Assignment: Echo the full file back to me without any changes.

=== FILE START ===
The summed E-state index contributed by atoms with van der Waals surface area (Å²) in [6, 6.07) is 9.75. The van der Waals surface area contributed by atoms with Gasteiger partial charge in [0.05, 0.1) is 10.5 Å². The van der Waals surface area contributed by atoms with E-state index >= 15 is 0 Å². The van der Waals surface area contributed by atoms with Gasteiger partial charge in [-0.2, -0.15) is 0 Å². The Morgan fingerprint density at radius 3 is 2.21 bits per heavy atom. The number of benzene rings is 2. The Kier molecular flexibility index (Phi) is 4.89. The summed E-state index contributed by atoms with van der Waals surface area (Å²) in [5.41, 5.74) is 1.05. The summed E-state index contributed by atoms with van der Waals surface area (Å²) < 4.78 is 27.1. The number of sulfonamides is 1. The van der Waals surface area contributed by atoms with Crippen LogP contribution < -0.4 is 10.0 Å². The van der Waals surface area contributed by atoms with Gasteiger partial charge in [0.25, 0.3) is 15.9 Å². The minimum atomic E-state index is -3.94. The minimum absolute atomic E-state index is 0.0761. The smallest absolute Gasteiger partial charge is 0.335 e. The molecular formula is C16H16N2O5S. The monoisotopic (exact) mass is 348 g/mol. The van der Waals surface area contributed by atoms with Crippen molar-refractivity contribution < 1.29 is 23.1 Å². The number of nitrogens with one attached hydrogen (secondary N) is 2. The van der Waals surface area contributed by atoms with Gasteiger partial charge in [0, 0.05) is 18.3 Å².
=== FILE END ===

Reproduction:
The summed E-state index contributed by atoms with van der Waals surface area (Å²) in [6, 6.07) is 9.75. The van der Waals surface area contributed by atoms with Gasteiger partial charge in [0.05, 0.1) is 10.5 Å². The van der Waals surface area contributed by atoms with E-state index >= 15 is 0 Å². The van der Waals surface area contributed by atoms with Gasteiger partial charge in [-0.2, -0.15) is 0 Å². The Morgan fingerprint density at radius 3 is 2.21 bits per heavy atom. The number of benzene rings is 2. The Kier molecular flexibility index (Phi) is 4.89. The summed E-state index contributed by atoms with van der Waals surface area (Å²) in [5.41, 5.74) is 1.05. The summed E-state index contributed by atoms with van der Waals surface area (Å²) < 4.78 is 27.1. The number of sulfonamides is 1. The van der Waals surface area contributed by atoms with Crippen LogP contribution < -0.4 is 10.0 Å². The van der Waals surface area contributed by atoms with Gasteiger partial charge in [0.25, 0.3) is 15.9 Å². The minimum atomic E-state index is -3.94. The minimum absolute atomic E-state index is 0.0761. The smallest absolute Gasteiger partial charge is 0.335 e. The molecular formula is C16H16N2O5S. The monoisotopic (exact) mass is 348 g/mol. The van der Waals surface area contributed by atoms with Crippen molar-refractivity contribution < 1.29 is 23.1 Å². The number of nitrogens with one attached hydrogen (secondary N) is 2. The van der Waals surface area contributed by atoms with Gasteiger partial charge in [0, 0.05) is 18.3 Å².